Friday, October 15, 2010

The Stupidest Thing in the World


The entire sporting world – and most of Fantasyland – is waiting anxiously for Sunday’s release of the first BCS standings of the 2010 season. Once made public, these rankings will tell us definitively which teams computers and pollsters believe are the best in the college football. It’s sort of like determining the next president by letting the candidates play a winner-take-all tennis match. Those of you who follow El Hombre closely are quite familiar with his intense disdain for the BCS and revulsion at the people who propagate the sham.

It’s a regular exercise in hilarity, because each week, almost without fail, the rankings are proven to be ridiculous, thanks to wins by lower ranked opponents over their “superiors” or a particularly impressive win by a team believed to be incapable of such behavior. If these rankings fail each week, how can anybody expect them to be accurate at the end of the regular season, when the top two lucky teams play for the “national championship?” It’s a good thing the people who try to jam this thing down fans’ throats each year don’t have to spend any time in the colleges they rank, because they would most assuredly fail logic.

The list of people complicit in the charade is long. It includes conference commissioners of the five major conferences – and the Big East – BCS mouthpiece Bill Hancock, who will most definitely be able to get a job as spokesman for nuclear waste after his stint is done, hypocritical college presidents and media members who use the old “it’s the best thing we have” defense for their sycophantic support of this deception. Perhaps the most culpable are coaches, who can rarely be heard criticizing the BCS, even though it runs counter to their collective core essence. Want to get any coach angry? Tell him his team isn’t as good as another – on paper. That’s exactly what the BCS does, yet coaches aren’t screaming from the mountaintops about its awful methods and outcomes.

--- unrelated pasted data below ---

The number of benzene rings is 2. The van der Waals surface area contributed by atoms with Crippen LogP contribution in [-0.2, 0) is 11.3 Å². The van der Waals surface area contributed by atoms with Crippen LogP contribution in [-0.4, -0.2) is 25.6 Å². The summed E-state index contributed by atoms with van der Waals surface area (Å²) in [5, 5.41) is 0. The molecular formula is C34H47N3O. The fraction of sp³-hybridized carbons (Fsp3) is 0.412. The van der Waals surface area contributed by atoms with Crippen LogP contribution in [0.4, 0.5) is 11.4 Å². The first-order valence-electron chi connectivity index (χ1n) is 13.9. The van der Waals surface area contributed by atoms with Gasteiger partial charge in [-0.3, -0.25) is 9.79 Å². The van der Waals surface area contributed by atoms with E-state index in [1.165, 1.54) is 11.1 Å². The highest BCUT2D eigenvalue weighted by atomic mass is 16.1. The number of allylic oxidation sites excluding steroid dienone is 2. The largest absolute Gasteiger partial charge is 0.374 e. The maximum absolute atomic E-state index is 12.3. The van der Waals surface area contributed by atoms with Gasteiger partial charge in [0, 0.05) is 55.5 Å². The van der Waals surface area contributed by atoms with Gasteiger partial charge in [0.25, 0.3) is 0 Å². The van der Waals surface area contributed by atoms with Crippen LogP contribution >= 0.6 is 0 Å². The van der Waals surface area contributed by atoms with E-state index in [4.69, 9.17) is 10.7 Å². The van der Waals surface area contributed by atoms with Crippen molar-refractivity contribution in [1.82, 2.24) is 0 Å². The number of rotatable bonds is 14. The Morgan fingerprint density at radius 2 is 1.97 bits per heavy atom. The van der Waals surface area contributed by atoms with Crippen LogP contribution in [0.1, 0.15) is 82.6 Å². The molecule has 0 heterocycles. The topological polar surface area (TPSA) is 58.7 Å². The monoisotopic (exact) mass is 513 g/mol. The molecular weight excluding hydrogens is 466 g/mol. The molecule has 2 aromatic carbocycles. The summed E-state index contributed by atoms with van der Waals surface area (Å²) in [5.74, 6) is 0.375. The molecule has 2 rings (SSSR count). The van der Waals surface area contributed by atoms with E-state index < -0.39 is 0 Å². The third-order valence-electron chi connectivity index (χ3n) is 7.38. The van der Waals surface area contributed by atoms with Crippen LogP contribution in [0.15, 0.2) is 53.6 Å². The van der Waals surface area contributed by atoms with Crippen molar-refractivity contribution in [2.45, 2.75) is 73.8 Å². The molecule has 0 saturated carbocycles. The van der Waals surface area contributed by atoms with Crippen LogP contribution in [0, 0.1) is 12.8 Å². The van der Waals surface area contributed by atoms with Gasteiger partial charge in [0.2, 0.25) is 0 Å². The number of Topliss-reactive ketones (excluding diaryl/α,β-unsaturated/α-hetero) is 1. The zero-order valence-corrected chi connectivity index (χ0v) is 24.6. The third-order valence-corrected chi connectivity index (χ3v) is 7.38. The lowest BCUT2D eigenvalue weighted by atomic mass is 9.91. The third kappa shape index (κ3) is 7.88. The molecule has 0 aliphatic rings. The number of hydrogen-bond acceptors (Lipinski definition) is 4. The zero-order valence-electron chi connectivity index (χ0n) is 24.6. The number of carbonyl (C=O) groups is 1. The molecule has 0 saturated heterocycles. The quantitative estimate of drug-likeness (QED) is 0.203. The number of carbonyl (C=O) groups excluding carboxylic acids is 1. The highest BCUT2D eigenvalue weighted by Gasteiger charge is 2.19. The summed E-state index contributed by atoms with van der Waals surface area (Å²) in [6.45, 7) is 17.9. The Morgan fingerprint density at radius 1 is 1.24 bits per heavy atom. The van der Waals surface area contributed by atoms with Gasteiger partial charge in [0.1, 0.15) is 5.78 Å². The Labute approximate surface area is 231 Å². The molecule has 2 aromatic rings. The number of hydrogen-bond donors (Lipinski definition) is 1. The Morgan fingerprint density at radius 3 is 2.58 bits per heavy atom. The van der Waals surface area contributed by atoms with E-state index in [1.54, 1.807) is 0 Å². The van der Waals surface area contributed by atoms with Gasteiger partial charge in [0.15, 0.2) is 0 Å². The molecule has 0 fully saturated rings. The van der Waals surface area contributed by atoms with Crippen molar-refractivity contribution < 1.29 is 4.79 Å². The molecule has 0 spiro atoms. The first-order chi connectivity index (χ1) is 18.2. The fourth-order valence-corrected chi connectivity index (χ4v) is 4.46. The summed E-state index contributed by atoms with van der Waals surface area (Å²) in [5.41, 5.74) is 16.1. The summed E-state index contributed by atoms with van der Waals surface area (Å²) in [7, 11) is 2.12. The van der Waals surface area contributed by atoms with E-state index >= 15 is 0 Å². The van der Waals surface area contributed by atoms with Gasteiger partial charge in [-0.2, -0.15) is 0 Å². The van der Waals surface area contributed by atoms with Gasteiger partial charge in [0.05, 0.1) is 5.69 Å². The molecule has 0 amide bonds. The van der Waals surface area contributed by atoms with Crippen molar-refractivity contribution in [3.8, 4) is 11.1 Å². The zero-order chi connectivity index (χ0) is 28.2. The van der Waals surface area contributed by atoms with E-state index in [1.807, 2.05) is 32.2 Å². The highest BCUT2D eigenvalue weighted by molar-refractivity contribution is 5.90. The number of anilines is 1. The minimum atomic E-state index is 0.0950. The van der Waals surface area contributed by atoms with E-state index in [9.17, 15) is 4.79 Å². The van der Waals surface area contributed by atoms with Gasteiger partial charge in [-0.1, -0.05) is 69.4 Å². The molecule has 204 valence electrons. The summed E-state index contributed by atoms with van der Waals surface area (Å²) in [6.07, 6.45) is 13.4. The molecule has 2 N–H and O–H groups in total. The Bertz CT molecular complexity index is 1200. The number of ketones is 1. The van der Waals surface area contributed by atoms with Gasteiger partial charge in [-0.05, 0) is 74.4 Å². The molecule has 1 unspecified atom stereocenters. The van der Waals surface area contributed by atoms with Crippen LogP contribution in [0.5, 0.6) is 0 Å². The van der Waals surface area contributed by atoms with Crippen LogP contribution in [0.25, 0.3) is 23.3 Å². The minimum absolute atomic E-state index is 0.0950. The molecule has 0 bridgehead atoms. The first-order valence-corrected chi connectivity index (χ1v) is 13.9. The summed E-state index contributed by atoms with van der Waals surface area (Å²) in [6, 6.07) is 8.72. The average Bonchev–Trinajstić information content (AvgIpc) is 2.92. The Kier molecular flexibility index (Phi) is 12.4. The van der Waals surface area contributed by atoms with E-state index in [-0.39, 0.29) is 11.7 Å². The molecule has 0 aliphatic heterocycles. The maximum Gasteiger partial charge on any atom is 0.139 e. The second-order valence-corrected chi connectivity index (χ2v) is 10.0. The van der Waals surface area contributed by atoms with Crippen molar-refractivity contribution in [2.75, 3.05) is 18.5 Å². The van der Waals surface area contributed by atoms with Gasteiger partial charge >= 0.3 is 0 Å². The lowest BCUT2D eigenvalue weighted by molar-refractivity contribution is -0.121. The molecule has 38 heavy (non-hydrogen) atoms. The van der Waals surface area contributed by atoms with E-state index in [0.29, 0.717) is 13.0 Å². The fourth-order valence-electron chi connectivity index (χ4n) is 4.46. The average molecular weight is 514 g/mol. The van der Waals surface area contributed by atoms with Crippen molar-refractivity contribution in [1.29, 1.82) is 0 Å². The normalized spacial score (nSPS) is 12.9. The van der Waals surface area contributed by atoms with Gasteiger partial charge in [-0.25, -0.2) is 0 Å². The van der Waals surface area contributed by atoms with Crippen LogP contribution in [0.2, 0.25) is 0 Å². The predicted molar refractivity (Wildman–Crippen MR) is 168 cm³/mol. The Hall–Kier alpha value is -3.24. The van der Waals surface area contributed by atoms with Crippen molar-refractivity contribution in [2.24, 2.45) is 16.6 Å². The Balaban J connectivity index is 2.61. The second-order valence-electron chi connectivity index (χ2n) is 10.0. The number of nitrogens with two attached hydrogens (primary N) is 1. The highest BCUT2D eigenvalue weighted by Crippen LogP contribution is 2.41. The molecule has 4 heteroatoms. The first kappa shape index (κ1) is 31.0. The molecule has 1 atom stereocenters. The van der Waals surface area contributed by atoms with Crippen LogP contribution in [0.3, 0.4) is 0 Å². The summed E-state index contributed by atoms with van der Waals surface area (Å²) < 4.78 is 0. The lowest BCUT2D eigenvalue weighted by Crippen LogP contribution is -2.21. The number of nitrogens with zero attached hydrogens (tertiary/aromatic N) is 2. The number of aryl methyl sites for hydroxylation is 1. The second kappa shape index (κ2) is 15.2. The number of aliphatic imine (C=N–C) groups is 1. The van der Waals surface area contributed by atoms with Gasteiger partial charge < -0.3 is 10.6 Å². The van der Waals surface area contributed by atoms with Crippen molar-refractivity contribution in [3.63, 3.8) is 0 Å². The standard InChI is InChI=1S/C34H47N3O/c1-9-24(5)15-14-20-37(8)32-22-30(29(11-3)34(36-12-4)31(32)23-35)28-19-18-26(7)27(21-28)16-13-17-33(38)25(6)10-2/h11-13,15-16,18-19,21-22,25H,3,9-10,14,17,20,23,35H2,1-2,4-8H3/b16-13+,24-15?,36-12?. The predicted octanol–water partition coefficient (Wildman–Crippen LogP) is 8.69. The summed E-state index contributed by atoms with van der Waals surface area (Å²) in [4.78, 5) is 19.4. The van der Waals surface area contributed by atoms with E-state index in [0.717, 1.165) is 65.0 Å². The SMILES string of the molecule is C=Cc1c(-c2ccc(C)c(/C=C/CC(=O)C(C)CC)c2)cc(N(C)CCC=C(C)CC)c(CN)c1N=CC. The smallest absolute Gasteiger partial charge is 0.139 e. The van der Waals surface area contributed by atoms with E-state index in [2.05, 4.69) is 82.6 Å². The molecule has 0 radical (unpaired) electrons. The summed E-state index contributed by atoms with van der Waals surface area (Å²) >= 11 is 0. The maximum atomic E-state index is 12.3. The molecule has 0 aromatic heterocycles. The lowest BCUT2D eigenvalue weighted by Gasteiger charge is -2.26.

Of course, it’s a lot easier to get people to buy a pile of horse manure when you have the loudest carnival barkers in the land selling it. They would be the BCS TV partners, who aren’t about to explain the emperor’s decision to wear no clothing when their fiscal health depends on the ratings (and ad revenues) generated by the sartorial blunder. By the time the “big game” is played, it doesn’t matter whether the combatants have nine losses or pristine slates. The hype that has gone into it convinces the masses that they are seeing a legitimate title tilt, rather than the by-product of voting and calculations, which have replaced blocking and tackling in the minds of many fans as the foundation of football.

Those of us who are forced to pay attention to such things out of professional necessity will be interested to see how the early returns shake out. Will Ohio State, the darling of the pollsters so far (even the motley collection of Harris voters thinks so) be able to supplant Boise State, Oregon and Auburn, all of which are ahead of the Buckeyes in pre-election tracking polls? Will Boise State execute a gradual, two-month slide from consideration, thanks to its lightweight collection of rivals from here on out? Are the Ducks a legitimate high-scoring phenomenon, incapable of being headed by any team from the Pac-10, or are they just fast starters without the necessary stamina to last the entire race?

Is Auburn for real? What do we make of Nebraska and its dashing young QB? How good is Oklahoma? Can LSU keep pulling victories out of its…well, can the Tigers keep winning improbably, and will another couple magical victories land Les Miles a coaching gig at Hogwarts? Will Alabama rebound? Can Michigan State keep it up? Will Utah and TCU make trouble for everybody?

In other words, we don’t know anything yet. The beauty of most sports is that it doesn’t matter at this point, because a true champion will eventually emerge, thanks to a legitimate playoff process. In ridiculous cases, like figure skating and college football, voting holds the most sway, and it’s impossible to tell whether or not the team that is crowned “champion” is really the best. Because the BCS has locked up its paycheck through the 2014 season, we’ll have to wait for a chance to decide things the right way.

In the meantime, study the weekly BCS standings closely. You’ll be quite amused to see teams that have beaten others ranked below their victims, even if the schools have the same records. You’ll notice inconsistencies in the coaches’ poll, where some voters pump their friends and conference mates in order to protect allegiances. And don’t forget about the ever-maddening punishment for late losses, versus earlier slip-ups. A team may have rampaged through the regular season without giving up a point, but if it loses its conference title game, it will suffer the agony of a huge poll drop.